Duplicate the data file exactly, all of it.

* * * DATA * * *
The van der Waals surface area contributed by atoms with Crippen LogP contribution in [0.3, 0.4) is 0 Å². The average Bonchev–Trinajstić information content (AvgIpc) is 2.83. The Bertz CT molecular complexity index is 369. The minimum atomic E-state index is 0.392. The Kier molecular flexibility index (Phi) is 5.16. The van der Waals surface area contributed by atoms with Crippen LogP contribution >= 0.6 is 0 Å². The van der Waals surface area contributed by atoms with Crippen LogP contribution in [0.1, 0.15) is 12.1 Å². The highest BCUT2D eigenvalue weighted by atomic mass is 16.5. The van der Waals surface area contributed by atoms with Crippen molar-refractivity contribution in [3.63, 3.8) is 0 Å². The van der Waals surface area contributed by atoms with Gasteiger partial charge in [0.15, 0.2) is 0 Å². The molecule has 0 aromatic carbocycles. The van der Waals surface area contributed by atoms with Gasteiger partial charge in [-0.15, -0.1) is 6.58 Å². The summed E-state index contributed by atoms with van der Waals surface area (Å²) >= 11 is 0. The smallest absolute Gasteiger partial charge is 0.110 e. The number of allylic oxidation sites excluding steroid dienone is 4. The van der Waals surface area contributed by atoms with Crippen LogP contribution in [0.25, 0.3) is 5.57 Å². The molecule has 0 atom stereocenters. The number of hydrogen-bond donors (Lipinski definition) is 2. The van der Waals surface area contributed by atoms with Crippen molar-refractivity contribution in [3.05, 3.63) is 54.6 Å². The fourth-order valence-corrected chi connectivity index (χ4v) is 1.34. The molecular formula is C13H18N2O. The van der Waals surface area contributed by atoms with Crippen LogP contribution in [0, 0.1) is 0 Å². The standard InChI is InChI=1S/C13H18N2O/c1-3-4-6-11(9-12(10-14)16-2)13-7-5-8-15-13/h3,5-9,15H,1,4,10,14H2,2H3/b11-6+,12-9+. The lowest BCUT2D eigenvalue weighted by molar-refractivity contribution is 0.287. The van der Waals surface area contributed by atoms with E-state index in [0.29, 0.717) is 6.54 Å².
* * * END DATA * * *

The van der Waals surface area contributed by atoms with Crippen LogP contribution in [0.3, 0.4) is 0 Å². The average Bonchev–Trinajstić information content (AvgIpc) is 2.83. The Bertz CT molecular complexity index is 369. The minimum atomic E-state index is 0.392. The Kier molecular flexibility index (Phi) is 5.16. The van der Waals surface area contributed by atoms with Crippen LogP contribution >= 0.6 is 0 Å². The van der Waals surface area contributed by atoms with Crippen LogP contribution in [0.1, 0.15) is 12.1 Å². The highest BCUT2D eigenvalue weighted by atomic mass is 16.5. The van der Waals surface area contributed by atoms with Crippen molar-refractivity contribution in [3.63, 3.8) is 0 Å². The van der Waals surface area contributed by atoms with Gasteiger partial charge in [0.15, 0.2) is 0 Å². The molecule has 0 aromatic carbocycles. The van der Waals surface area contributed by atoms with Gasteiger partial charge in [-0.15, -0.1) is 6.58 Å². The summed E-state index contributed by atoms with van der Waals surface area (Å²) >= 11 is 0. The smallest absolute Gasteiger partial charge is 0.110 e. The number of allylic oxidation sites excluding steroid dienone is 4. The van der Waals surface area contributed by atoms with Crippen LogP contribution in [0.25, 0.3) is 5.57 Å². The molecule has 0 atom stereocenters. The number of hydrogen-bond donors (Lipinski definition) is 2. The van der Waals surface area contributed by atoms with Crippen molar-refractivity contribution in [3.05, 3.63) is 54.6 Å². The fourth-order valence-corrected chi connectivity index (χ4v) is 1.34. The molecular formula is C13H18N2O. The van der Waals surface area contributed by atoms with Crippen LogP contribution in [0, 0.1) is 0 Å². The standard InChI is InChI=1S/C13H18N2O/c1-3-4-6-11(9-12(10-14)16-2)13-7-5-8-15-13/h3,5-9,15H,1,4,10,14H2,2H3/b11-6+,12-9+. The lowest BCUT2D eigenvalue weighted by molar-refractivity contribution is 0.287. The van der Waals surface area contributed by atoms with E-state index in [0.29, 0.717) is 6.54 Å².